In accredited districts, if the local school board chooses to sponsor a charter school
However, charter schools currently operate only within KCPS and SLPS.+ Any student who resides within these districts is eligible to enroll in a charter school. For the 2019-20 school year, there will be 46 charter schools operating under 21 local education authorities (LEAs) in Kansas City and 43 charter schools operating under 18 LEAs in St. Louis.
Charter schools in Missouri must have a sponsor (the equivalent of an “authorizer” in other states) to open and operate in the state. Sponsors are approved by the State Board of Education (SBE). When considering a renewal of sponsorship authority, the SBE will review that the sponsor is in compliance with all sponsorship requirements, including ensuring funds are spent on schools, maintaining a rigorous application process for any entity hoping to open a school under their sponsorship, negotiating and executing a charter contract to hold schools accountable, and developing a process for schools to renew their charter. The following groups are currently eligible to serve as sponsors in Missouri:
The special administrative boards or the school boards of SLPS and KCPS
Local school boards of fully accredited districts
A public four-year college or university with an approved teacher education program that meets regional or national standards of accreditation
A community college, the service area of which encompasses some portion of the district
Any private four-year college or university with an enrollment of at least one thousand students, with its primary campus in Missouri, and with an approved teacher preparation program
Any two-year private vocational or technical school designated as a 501 (c)(3) nonprofit organization under the Internal Revenue Code of 1986, as amended, which is a member of the North Central Association and accredited by the Higher Learning Commission, with its primary campus in Missouri
The Missouri Charter Public School Commission created in Section 160.425, RSMo.
Charter school sponsors are required to develop a variety of policies and procedures to ensure their schools are implementing programs to provide an education to students who have chosen their school. This includes the processes for overseeing schools, what is expected in an application to open a school, and how a sponsor can intervene and revoke the charter of an existing school in their portfolio. Just like a charter school can be shut down for failing to meet the standards laid out in their application, a sponsor can have its ability to authorize schools removed by the SBE for failing to comply with policies and procedures laid out in state law.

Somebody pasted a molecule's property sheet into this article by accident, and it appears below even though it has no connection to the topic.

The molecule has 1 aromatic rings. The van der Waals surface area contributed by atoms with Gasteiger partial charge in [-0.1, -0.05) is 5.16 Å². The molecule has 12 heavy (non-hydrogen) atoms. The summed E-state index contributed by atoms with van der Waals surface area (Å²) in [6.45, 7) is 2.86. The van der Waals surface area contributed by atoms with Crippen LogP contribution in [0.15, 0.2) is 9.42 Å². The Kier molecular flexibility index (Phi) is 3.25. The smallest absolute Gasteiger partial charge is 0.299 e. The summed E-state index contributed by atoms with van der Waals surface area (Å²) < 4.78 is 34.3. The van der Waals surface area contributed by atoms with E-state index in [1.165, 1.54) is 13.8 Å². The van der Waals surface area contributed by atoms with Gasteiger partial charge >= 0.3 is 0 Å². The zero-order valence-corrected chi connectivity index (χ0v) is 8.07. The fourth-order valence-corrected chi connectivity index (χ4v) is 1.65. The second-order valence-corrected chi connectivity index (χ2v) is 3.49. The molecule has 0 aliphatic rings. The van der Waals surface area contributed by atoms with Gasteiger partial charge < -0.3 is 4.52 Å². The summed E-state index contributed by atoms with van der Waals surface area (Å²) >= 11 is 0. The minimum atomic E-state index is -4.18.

As we can see here, there is a lot to consider with charter schools and we have only just barely scratched the surface. Missouri’s charter school law is full of nuance and details that establish the procedures by which these schools are funded and held accountable for educating students in the state. We’re excited to dive into the state’s charter school law and help to inform the debate on charter school policy.
If you want to know more about Missouri’s charter schools, check out our Kansas City and St. Louis regional profiles!
*South Dakota law had allowed for charter schools that serve primarily American Indian students from federally recognized tribes if the state receives a federal grant, but this law was repealed. (https://sdlegislature.gov/Statutes/Codified_Laws/DisplayStatute.aspx?Type=Statute&Statute=13-15A)
^Districts whose accreditation decision is based solely on being in financial distress or on financial hardships as decided by a vote from the State Board of Education or if the Local Board of Education chooses to sponsor a charter school.
+Any student living in an adjoining district to KCPS or SLPS may enroll in a charter school if the home district is unaccredited.